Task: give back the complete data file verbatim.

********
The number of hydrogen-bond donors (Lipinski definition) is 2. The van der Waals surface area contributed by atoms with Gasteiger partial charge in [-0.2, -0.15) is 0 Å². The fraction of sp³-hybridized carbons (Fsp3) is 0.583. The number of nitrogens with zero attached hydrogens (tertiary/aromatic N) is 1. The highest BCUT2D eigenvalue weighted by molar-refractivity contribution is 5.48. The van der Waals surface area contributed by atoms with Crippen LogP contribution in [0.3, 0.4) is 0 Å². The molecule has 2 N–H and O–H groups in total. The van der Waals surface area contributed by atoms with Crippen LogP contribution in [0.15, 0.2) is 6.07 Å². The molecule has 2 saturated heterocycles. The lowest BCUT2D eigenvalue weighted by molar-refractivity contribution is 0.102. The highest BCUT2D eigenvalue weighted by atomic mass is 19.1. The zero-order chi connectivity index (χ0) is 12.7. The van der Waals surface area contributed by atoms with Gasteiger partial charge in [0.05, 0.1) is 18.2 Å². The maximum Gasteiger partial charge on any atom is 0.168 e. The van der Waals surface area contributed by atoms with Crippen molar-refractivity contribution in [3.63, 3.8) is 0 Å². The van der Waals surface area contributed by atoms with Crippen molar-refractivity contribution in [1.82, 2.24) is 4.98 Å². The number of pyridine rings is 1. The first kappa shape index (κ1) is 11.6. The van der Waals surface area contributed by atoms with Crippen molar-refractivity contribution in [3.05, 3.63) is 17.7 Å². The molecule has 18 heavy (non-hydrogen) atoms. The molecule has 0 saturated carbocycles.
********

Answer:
The number of hydrogen-bond donors (Lipinski definition) is 2. The van der Waals surface area contributed by atoms with Gasteiger partial charge in [-0.2, -0.15) is 0 Å². The fraction of sp³-hybridized carbons (Fsp3) is 0.583. The number of nitrogens with zero attached hydrogens (tertiary/aromatic N) is 1. The highest BCUT2D eigenvalue weighted by molar-refractivity contribution is 5.48. The van der Waals surface area contributed by atoms with Crippen LogP contribution in [0.3, 0.4) is 0 Å². The molecule has 2 N–H and O–H groups in total. The van der Waals surface area contributed by atoms with Crippen LogP contribution in [0.15, 0.2) is 6.07 Å². The molecule has 2 saturated heterocycles. The lowest BCUT2D eigenvalue weighted by molar-refractivity contribution is 0.102. The highest BCUT2D eigenvalue weighted by atomic mass is 19.1. The zero-order chi connectivity index (χ0) is 12.7. The van der Waals surface area contributed by atoms with Gasteiger partial charge in [0.05, 0.1) is 18.2 Å². The maximum Gasteiger partial charge on any atom is 0.168 e. The van der Waals surface area contributed by atoms with Crippen molar-refractivity contribution in [3.63, 3.8) is 0 Å². The van der Waals surface area contributed by atoms with Crippen molar-refractivity contribution in [1.82, 2.24) is 4.98 Å². The number of pyridine rings is 1. The first kappa shape index (κ1) is 11.6. The van der Waals surface area contributed by atoms with Crippen molar-refractivity contribution in [3.05, 3.63) is 17.7 Å². The molecule has 18 heavy (non-hydrogen) atoms. The molecule has 0 saturated carbocycles.